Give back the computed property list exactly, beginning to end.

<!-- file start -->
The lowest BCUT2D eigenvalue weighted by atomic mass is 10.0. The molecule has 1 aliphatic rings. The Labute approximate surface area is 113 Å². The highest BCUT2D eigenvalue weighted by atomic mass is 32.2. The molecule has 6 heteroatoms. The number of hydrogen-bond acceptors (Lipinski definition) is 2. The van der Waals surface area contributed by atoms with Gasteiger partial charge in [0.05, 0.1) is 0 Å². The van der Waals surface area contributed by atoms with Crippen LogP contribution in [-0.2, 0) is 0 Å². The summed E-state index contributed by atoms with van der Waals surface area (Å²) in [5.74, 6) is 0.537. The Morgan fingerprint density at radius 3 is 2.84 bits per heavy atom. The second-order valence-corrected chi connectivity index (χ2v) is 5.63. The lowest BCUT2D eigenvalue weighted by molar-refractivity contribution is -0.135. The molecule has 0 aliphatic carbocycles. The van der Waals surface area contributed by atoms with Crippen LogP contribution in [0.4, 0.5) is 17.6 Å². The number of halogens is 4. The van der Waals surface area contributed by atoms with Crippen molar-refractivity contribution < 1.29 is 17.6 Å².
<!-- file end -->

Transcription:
The lowest BCUT2D eigenvalue weighted by atomic mass is 10.0. The molecule has 1 aliphatic rings. The Labute approximate surface area is 113 Å². The highest BCUT2D eigenvalue weighted by atomic mass is 32.2. The molecule has 6 heteroatoms. The number of hydrogen-bond acceptors (Lipinski definition) is 2. The van der Waals surface area contributed by atoms with Gasteiger partial charge in [0.05, 0.1) is 0 Å². The van der Waals surface area contributed by atoms with Crippen LogP contribution in [-0.2, 0) is 0 Å². The summed E-state index contributed by atoms with van der Waals surface area (Å²) in [5.74, 6) is 0.537. The Morgan fingerprint density at radius 3 is 2.84 bits per heavy atom. The second-order valence-corrected chi connectivity index (χ2v) is 5.63. The lowest BCUT2D eigenvalue weighted by molar-refractivity contribution is -0.135. The molecule has 0 aliphatic carbocycles. The van der Waals surface area contributed by atoms with Crippen LogP contribution in [0.4, 0.5) is 17.6 Å². The number of halogens is 4. The van der Waals surface area contributed by atoms with Crippen molar-refractivity contribution < 1.29 is 17.6 Å².